Who Regulates Gold Trading?

Who regulates gold trading

Gold trading is open and accessible to investors of all sizes. Traders can trade physical precious metals, CFDs and futures contracts. Demand and supply influence gold prices; with jewellery sales driving demand while mine production and central bank sales supply the supply.

London hosts two gold fixings every business day and its prices serve as a global standard.

The SEC

The Securities and Exchange Commission is one of the key players in overseeing capital and financial markets. Their triple mandate of investor protection, orderly markets maintenance and capital formation facilitation has propelled them into being one of the leading players across all areas of market regulation. Their standardized approach gives everyone timely access to information and data.

Precious metals dealers face several regulatory requirements, such as disclosing fees and markups. Furthermore, buying from unregistered dealers could violate federal law; you can submit a tip to the CFTC if any fraudulent activities come to light.

The Securities and Exchange Commission (SEC) consists of five commissioners appointed by the president, with one designated chair. To foster nonpartisanship, according to law no more than three SEC commissioners can belong to one political party. Furthermore, six divisions and 11 regional offices exist under its jurisdiction with its headquarters located in Washington DC.

The Commodity Futures Trading Commission

Gold has long been used as an economic hedge, serving as one of the oldest forms of currency on Earth and offering traders a hedge against economic uncertainty. Due to its intrinsic value and “safe haven” appeal, investing in gold requires careful risk management as its price can fluctuate in response to news or events.

The Commodity Futures Trading Commission regulates commodity futures and options markets through oversight, regulations and public education. Its Division of Enforcement investigates and prosecutes cases involving fraud, manipulation or other misconduct as well as overseeing its whistleblower program.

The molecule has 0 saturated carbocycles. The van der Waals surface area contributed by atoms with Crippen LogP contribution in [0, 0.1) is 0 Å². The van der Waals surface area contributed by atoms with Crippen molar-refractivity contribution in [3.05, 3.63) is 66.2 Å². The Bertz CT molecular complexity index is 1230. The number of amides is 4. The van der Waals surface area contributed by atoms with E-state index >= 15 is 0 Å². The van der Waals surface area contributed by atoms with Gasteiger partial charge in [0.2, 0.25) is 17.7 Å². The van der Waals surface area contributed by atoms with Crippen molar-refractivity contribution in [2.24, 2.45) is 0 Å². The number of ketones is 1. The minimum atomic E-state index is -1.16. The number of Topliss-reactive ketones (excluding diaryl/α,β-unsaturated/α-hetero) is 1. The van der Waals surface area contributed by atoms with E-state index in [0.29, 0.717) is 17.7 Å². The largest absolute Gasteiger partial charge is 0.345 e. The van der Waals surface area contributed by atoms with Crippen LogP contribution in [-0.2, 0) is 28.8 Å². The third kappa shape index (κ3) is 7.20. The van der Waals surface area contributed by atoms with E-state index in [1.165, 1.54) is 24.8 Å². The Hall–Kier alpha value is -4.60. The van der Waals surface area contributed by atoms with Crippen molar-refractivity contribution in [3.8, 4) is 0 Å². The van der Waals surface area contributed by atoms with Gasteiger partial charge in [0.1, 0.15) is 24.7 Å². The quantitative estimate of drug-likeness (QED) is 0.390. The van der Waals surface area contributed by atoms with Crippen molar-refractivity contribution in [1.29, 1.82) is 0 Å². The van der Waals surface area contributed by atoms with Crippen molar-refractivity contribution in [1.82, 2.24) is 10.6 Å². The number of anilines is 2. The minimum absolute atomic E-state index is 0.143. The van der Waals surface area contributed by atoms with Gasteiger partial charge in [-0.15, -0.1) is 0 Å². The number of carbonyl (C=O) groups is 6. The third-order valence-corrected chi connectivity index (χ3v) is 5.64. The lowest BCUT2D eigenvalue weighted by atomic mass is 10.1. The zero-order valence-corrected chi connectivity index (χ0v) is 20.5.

The Commodity Futures Trading Commission has brought several retail fraud actions against precious metals dealers, such as Goldline International of Santa Monica in 2020 who was sued by both the CFTC and 30 state attorneys general for defrauding customers. Furthermore, several lawsuits were also brought against foreign exchange trading firms which defrauded retail investors unless exempt. CPOs must register with the CFTC in order to abide by its rules regarding disclosure obligations as well as other obligations that fall under their purview.

State regulators

The world gold market is subject to a complex set of laws. Both its physical and financial components are subject to regulation by various agencies such as state regulators and the Commodity Futures Trading Commission (CFTC).

LBMA maintains “London Good Delivery Lists,” promotes refining standards, coordinates vaulting operations and develops standard documentation for the market. Furthermore, the LBMA facilitates trading through its clearing system while offering arbitration in cases of disputes that arise in relation to trading activities on its platform. Furthermore, they act as liaison between their market and regulatory agencies.

Due to limited regulations, sellers of precious metals enjoy great latitude in marketing their services. Celebrity endorsements and client testimonials often help spread word of these businesses to potential investors; older, politically conservative investors who worry about government actions on their retirement savings; advertising in conservative media outlets may also help spread word of these services; furthermore many companies can avoid VAT tax by selling products abroad – yet even with these advantages the gold trade remains risky business.

Private entities

As gold became an increasingly popular investment vehicle, speculators quickly began trading physical coins and bars as well as derivative instruments like futures and options on it. These new trading opportunities enable investors to either go “long” or “short” on it – predicting whether its price would rise or fall and potentially generating big profits along the way.

Physical gold sales are unregulated, giving precious metals sellers considerable freedom in marketing and advertising their products; some even pay to have advertisements featured on right-wing news outlets and radio hosts.

OTC markets differ significantly from exchange-traded assets by being less transparent and subject to credit counterparty risk, which puts participants at greater credit counterparty risk. Furthermore, participants may be trading for themselves (proprietary trading) or clients’ (brokerage). As a result, OTC market participants often exhibit lower liquidity than their exchange-based counterparts – though only the London Bullion Market Association (LBMA) maintains a fixed price for physical gold transactions.


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